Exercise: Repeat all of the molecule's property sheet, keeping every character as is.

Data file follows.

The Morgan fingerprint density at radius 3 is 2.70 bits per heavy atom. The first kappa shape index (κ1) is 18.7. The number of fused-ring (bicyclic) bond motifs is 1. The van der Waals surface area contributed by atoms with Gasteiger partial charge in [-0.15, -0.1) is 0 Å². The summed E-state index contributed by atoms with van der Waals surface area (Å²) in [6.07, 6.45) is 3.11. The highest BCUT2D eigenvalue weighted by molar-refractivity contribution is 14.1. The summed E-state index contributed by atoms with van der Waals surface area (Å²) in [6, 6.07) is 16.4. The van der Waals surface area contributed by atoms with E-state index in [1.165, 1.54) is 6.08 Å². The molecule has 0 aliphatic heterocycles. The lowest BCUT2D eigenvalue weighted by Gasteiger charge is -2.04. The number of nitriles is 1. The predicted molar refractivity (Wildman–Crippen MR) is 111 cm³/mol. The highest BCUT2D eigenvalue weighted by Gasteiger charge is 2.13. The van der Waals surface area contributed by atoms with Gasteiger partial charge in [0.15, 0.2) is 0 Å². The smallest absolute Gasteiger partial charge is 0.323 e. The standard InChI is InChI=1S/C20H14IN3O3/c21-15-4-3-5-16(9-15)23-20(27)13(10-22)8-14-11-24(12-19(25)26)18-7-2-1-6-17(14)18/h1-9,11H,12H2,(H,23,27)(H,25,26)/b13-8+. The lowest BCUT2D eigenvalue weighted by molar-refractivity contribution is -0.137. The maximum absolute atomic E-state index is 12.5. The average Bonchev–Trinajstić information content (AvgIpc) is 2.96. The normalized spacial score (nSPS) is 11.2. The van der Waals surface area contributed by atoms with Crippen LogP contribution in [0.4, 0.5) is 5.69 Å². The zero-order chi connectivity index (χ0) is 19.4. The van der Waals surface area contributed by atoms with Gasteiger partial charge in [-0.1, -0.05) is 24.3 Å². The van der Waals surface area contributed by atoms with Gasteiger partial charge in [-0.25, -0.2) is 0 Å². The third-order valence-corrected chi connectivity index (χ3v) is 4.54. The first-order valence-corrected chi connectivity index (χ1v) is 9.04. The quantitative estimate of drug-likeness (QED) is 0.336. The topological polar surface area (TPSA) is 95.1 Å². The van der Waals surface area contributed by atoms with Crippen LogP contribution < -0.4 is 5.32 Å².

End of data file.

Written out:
The Morgan fingerprint density at radius 3 is 2.70 bits per heavy atom. The first kappa shape index (κ1) is 18.7. The number of fused-ring (bicyclic) bond motifs is 1. The van der Waals surface area contributed by atoms with Gasteiger partial charge in [-0.15, -0.1) is 0 Å². The summed E-state index contributed by atoms with van der Waals surface area (Å²) in [6.07, 6.45) is 3.11. The highest BCUT2D eigenvalue weighted by molar-refractivity contribution is 14.1. The summed E-state index contributed by atoms with van der Waals surface area (Å²) in [6, 6.07) is 16.4. The van der Waals surface area contributed by atoms with E-state index in [1.165, 1.54) is 6.08 Å². The molecule has 0 aliphatic heterocycles. The lowest BCUT2D eigenvalue weighted by Gasteiger charge is -2.04. The number of nitriles is 1. The predicted molar refractivity (Wildman–Crippen MR) is 111 cm³/mol. The highest BCUT2D eigenvalue weighted by Gasteiger charge is 2.13. The van der Waals surface area contributed by atoms with Gasteiger partial charge in [0.15, 0.2) is 0 Å². The smallest absolute Gasteiger partial charge is 0.323 e. The standard InChI is InChI=1S/C20H14IN3O3/c21-15-4-3-5-16(9-15)23-20(27)13(10-22)8-14-11-24(12-19(25)26)18-7-2-1-6-17(14)18/h1-9,11H,12H2,(H,23,27)(H,25,26)/b13-8+. The lowest BCUT2D eigenvalue weighted by molar-refractivity contribution is -0.137. The maximum absolute atomic E-state index is 12.5. The average Bonchev–Trinajstić information content (AvgIpc) is 2.96. The normalized spacial score (nSPS) is 11.2. The van der Waals surface area contributed by atoms with Crippen LogP contribution in [0.4, 0.5) is 5.69 Å². The zero-order chi connectivity index (χ0) is 19.4. The van der Waals surface area contributed by atoms with Gasteiger partial charge in [-0.1, -0.05) is 24.3 Å². The van der Waals surface area contributed by atoms with Gasteiger partial charge in [-0.25, -0.2) is 0 Å². The third-order valence-corrected chi connectivity index (χ3v) is 4.54. The first-order valence-corrected chi connectivity index (χ1v) is 9.04. The quantitative estimate of drug-likeness (QED) is 0.336. The topological polar surface area (TPSA) is 95.1 Å². The van der Waals surface area contributed by atoms with Crippen LogP contribution < -0.4 is 5.32 Å².